Federal Aviation Administration
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Federal Aviation Administration(FAA), component of the U.S. Department of Transportation that sets standards for the air-worthiness of all civilian aircraft, inspects and licenses them, and regulates civilian and military air traffic through its air traffic control centers. It investigates air accidents and in response may establish new rules, for example, on de-icing and air-frame inspections. It also promotes the development of a national system of airports. Established as a federal agency in 1958 to regulate air commerce, it assumed many of the functions of the Civil Aeronautics Board (CAB; est. as the Civil Aeronautics Authority, 1938) and the Airways Modernization Board. The agency became part of the newly formed Dept. of Transportation in 1967. In 1981–82, it took over authority for the limited regulation of domestic routes and fares from the CAB, which was abolished by 1985.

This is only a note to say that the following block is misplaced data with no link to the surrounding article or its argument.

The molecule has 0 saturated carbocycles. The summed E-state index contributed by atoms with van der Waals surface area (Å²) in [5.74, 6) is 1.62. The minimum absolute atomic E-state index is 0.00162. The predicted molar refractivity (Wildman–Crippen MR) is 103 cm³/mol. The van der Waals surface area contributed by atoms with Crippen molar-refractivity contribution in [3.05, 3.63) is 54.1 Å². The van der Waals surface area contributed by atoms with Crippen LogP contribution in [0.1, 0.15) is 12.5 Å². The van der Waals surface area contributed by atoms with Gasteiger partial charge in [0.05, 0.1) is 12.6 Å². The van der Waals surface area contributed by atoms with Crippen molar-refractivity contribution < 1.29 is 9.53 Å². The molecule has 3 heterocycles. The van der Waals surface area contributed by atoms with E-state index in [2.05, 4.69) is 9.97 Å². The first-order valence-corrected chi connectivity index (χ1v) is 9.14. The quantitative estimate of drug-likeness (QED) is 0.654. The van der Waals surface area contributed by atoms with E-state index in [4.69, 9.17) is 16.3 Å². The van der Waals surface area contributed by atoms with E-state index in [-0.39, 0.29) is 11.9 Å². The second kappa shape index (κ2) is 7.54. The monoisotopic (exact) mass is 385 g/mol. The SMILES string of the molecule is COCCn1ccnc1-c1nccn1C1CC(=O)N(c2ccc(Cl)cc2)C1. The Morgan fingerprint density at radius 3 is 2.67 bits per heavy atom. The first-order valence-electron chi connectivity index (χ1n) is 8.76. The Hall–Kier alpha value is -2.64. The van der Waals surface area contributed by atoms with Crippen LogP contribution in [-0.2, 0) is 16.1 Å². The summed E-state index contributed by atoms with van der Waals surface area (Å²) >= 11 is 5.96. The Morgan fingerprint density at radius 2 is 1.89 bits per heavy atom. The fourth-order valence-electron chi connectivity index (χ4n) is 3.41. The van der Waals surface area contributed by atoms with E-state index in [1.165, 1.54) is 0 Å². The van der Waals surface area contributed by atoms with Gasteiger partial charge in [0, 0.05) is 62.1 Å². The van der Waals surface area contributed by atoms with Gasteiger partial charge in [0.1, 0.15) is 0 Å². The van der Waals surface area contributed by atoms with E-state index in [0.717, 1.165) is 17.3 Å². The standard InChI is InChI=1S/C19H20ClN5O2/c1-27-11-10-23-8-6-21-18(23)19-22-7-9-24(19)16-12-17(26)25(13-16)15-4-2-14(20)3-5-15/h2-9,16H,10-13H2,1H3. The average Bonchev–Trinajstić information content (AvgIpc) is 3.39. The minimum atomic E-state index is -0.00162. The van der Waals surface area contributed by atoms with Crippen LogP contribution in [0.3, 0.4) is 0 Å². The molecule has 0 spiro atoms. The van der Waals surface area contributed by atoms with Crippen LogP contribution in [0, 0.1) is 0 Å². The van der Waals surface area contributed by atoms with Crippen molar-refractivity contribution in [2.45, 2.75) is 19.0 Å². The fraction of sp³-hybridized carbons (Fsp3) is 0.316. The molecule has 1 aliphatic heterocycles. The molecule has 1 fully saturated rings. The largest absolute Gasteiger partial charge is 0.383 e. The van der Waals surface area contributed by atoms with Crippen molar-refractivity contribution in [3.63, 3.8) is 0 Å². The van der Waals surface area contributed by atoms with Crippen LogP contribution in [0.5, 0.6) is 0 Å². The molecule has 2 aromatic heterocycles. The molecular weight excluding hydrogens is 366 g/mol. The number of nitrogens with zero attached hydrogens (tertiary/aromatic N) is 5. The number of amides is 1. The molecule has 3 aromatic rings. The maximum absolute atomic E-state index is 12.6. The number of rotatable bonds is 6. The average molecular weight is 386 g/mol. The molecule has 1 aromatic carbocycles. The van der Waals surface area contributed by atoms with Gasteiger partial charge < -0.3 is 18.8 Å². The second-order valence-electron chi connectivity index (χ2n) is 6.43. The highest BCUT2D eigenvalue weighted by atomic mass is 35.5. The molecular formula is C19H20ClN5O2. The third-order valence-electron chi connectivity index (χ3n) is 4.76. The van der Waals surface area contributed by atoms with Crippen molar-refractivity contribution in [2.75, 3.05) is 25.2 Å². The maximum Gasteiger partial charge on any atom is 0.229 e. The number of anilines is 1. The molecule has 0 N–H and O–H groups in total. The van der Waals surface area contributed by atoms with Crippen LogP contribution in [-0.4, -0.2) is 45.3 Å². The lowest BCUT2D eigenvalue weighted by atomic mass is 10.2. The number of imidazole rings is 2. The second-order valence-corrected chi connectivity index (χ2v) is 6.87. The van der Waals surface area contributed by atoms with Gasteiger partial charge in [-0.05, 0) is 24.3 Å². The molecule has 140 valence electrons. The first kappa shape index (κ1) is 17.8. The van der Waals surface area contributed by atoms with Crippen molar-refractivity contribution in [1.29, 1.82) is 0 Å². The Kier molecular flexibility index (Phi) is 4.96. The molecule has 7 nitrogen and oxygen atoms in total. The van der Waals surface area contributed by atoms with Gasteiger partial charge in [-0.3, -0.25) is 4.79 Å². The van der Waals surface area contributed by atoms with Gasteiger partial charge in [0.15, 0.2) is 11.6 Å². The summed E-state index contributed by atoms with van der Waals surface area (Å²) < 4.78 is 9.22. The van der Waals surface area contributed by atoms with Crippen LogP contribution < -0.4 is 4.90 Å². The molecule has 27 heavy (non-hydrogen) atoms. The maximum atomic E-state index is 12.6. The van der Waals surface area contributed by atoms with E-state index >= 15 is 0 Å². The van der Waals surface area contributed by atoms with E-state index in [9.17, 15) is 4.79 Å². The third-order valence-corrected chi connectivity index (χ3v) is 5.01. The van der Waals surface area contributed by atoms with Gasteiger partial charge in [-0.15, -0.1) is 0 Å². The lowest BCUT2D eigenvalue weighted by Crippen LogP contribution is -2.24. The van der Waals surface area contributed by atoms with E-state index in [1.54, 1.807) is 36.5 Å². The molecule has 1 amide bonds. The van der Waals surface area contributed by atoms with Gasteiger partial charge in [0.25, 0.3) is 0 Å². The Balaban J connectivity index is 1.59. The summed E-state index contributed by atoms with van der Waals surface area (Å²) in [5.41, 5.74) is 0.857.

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Federal Aviation Administration (FAA)
The arm of the U.S. Department of Transportation responsible for the promotion, regulation, and safety of civil aviation and for the safe and efficient use of airspace, which is shared by civil and military aircraft.
An Illustrated Dictionary of Aviation Copyright © 2005 by The McGraw-Hill Companies, Inc. All rights reserved